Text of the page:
CONDITIONS OF USE: The information in this database is intended to supplement, not substitute for, the expertise and judgment of healthcare professionals. The information is not intended to cover all possible uses, directions, precautions, drug interactions or adverse effects, nor should it be construed to indicate that use of a particular drug is safe, appropriate or effective for you or anyone else. A healthcare professional should be consulted before taking any drug, changing any diet or commencing or discontinuing any course of treatment.
There are no well controlled studies with Haldol (haloperidol) in pregnant women. There are reports, however, of cases of limb malformations observed following maternal use of Haldol along with other drugs which have suspected teratogenic potential during the first trimester of pregnancy. Causal relationships were not established in these cases. Since such experience does not exclude the possibility of fetal damage due to Haldol, this drug should be used during pregnancy or in women likely to become pregnant only if the benefit clearly justifies a potential risk to the fetus.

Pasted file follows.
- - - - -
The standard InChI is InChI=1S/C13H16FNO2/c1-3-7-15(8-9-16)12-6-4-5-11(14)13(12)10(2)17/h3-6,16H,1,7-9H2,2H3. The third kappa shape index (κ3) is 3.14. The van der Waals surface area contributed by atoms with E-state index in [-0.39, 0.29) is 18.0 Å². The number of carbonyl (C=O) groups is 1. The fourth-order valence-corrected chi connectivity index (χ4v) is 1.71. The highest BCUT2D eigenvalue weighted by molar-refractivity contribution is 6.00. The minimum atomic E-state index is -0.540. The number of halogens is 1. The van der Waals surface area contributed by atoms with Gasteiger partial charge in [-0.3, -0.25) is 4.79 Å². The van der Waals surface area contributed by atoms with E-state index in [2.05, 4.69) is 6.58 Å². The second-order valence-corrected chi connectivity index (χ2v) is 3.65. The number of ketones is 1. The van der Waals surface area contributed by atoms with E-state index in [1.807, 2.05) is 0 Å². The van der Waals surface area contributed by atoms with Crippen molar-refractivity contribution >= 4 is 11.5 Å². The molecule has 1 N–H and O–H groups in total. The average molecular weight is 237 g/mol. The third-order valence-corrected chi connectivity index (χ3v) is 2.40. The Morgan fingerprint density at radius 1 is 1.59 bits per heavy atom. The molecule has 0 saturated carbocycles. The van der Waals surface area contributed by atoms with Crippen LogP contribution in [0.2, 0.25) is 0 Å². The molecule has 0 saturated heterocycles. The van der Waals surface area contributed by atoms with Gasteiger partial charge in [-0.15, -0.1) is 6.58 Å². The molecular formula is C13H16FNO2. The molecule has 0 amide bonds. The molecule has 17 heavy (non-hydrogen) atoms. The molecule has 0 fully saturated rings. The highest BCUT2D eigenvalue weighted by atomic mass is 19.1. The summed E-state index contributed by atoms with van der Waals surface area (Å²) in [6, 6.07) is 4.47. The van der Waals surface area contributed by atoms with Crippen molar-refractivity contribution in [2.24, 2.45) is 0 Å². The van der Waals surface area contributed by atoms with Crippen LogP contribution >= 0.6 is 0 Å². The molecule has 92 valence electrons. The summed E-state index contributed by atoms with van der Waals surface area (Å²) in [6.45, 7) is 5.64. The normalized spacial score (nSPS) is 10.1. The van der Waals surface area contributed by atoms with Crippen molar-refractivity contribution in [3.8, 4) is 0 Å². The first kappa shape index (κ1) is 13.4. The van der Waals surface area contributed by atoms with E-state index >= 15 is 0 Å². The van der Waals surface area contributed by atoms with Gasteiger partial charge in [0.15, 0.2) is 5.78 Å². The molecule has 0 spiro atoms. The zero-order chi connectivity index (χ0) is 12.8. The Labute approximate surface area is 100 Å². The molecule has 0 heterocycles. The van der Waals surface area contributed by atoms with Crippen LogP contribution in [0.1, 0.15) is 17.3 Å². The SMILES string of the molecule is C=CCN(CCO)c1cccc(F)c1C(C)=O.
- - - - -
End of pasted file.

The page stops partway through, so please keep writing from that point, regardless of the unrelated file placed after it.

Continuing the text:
The mechanism of action of all first-generation antipsychotics (FGAs) appears to be postsynaptic blockade of brain dopamine D2 receptors. Evidence supporting this mechanism includes strong antagonism of D2 receptors in both cortical and striatal areas [ 1 ], a high correlation between D2 receptor binding and clinical potency [ 2 ], and a consistent requirement of 65 percent D2 receptor occupancy for antipsychotic efficacy in functional imaging studies [ 3 ]. The nonspecific localization of FGA dopamine binding throughout the central nervous system is consistent with their risk of movement disorders and prolactinemia. Aside from their common activity as D2 antagonists, each FGA has distinct effects on neuronal 5-HT2a, alpha-1, histaminic, and muscarinic receptors, which generally correspond to their individual side effect profiles, as shown in the table ( table 1 ).